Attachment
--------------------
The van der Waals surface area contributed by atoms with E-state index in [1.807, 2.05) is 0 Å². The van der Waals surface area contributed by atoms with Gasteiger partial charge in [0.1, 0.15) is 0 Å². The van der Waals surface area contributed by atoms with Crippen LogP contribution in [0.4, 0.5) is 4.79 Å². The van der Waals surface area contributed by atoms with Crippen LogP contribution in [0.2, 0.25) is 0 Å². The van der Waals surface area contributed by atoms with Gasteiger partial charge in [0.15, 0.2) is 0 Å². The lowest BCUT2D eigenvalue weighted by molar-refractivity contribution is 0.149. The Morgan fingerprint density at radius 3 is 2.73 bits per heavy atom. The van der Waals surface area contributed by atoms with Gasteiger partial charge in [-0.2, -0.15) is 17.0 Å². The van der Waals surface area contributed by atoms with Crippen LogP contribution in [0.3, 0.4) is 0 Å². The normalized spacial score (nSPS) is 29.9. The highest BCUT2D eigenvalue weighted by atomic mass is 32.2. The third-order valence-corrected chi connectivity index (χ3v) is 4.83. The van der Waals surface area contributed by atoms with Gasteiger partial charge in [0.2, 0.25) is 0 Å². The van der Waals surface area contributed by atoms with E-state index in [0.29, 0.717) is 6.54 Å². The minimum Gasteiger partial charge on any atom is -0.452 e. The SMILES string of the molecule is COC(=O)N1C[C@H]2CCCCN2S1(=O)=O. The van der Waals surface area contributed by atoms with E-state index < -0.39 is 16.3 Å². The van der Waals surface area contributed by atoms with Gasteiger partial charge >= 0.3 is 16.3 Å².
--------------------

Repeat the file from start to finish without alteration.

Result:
The van der Waals surface area contributed by atoms with E-state index in [1.807, 2.05) is 0 Å². The van der Waals surface area contributed by atoms with Gasteiger partial charge in [0.1, 0.15) is 0 Å². The van der Waals surface area contributed by atoms with Crippen LogP contribution in [0.4, 0.5) is 4.79 Å². The van der Waals surface area contributed by atoms with Crippen LogP contribution in [0.2, 0.25) is 0 Å². The van der Waals surface area contributed by atoms with Gasteiger partial charge in [0.15, 0.2) is 0 Å². The lowest BCUT2D eigenvalue weighted by molar-refractivity contribution is 0.149. The Morgan fingerprint density at radius 3 is 2.73 bits per heavy atom. The van der Waals surface area contributed by atoms with Gasteiger partial charge in [-0.2, -0.15) is 17.0 Å². The van der Waals surface area contributed by atoms with Crippen LogP contribution in [0.3, 0.4) is 0 Å². The normalized spacial score (nSPS) is 29.9. The highest BCUT2D eigenvalue weighted by atomic mass is 32.2. The third-order valence-corrected chi connectivity index (χ3v) is 4.83. The van der Waals surface area contributed by atoms with Gasteiger partial charge in [0.2, 0.25) is 0 Å². The van der Waals surface area contributed by atoms with E-state index in [0.29, 0.717) is 6.54 Å². The minimum Gasteiger partial charge on any atom is -0.452 e. The SMILES string of the molecule is COC(=O)N1C[C@H]2CCCCN2S1(=O)=O. The van der Waals surface area contributed by atoms with E-state index < -0.39 is 16.3 Å². The van der Waals surface area contributed by atoms with Gasteiger partial charge >= 0.3 is 16.3 Å².